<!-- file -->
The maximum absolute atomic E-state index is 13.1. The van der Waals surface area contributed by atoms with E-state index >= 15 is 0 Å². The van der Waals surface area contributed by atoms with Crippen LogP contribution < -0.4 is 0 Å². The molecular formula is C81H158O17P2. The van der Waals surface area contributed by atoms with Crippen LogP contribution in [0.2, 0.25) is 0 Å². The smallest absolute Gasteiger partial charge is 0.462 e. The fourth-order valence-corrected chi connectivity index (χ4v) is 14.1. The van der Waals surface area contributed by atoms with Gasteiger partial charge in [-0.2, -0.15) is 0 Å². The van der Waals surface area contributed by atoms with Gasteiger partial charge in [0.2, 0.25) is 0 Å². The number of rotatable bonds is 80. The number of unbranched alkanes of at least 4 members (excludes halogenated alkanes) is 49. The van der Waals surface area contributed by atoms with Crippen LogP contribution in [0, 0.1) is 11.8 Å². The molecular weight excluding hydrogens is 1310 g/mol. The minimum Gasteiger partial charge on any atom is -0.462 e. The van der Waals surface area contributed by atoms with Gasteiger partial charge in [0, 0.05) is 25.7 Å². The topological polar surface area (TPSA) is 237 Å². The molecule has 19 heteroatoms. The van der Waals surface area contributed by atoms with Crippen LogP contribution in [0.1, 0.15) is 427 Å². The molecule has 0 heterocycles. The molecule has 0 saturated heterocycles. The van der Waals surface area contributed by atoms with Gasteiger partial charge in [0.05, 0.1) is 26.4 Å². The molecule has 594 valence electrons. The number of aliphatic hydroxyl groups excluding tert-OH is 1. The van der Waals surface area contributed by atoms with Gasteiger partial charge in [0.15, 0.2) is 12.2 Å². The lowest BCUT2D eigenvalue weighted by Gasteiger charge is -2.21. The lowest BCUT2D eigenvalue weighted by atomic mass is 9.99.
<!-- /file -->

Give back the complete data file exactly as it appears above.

The maximum absolute atomic E-state index is 13.1. The van der Waals surface area contributed by atoms with E-state index >= 15 is 0 Å². The van der Waals surface area contributed by atoms with Crippen LogP contribution < -0.4 is 0 Å². The molecular formula is C81H158O17P2. The van der Waals surface area contributed by atoms with Crippen LogP contribution in [0.2, 0.25) is 0 Å². The smallest absolute Gasteiger partial charge is 0.462 e. The fourth-order valence-corrected chi connectivity index (χ4v) is 14.1. The van der Waals surface area contributed by atoms with Gasteiger partial charge in [-0.2, -0.15) is 0 Å². The van der Waals surface area contributed by atoms with Gasteiger partial charge in [0.2, 0.25) is 0 Å². The number of rotatable bonds is 80. The number of unbranched alkanes of at least 4 members (excludes halogenated alkanes) is 49. The van der Waals surface area contributed by atoms with Crippen LogP contribution in [0, 0.1) is 11.8 Å². The molecular weight excluding hydrogens is 1310 g/mol. The minimum Gasteiger partial charge on any atom is -0.462 e. The van der Waals surface area contributed by atoms with Gasteiger partial charge in [0, 0.05) is 25.7 Å². The topological polar surface area (TPSA) is 237 Å². The molecule has 19 heteroatoms. The van der Waals surface area contributed by atoms with Crippen LogP contribution in [0.1, 0.15) is 427 Å². The molecule has 0 heterocycles. The molecule has 0 saturated heterocycles. The van der Waals surface area contributed by atoms with Gasteiger partial charge in [0.05, 0.1) is 26.4 Å². The molecule has 594 valence electrons. The number of aliphatic hydroxyl groups excluding tert-OH is 1. The van der Waals surface area contributed by atoms with Gasteiger partial charge in [0.15, 0.2) is 12.2 Å². The lowest BCUT2D eigenvalue weighted by Gasteiger charge is -2.21. The lowest BCUT2D eigenvalue weighted by atomic mass is 9.99.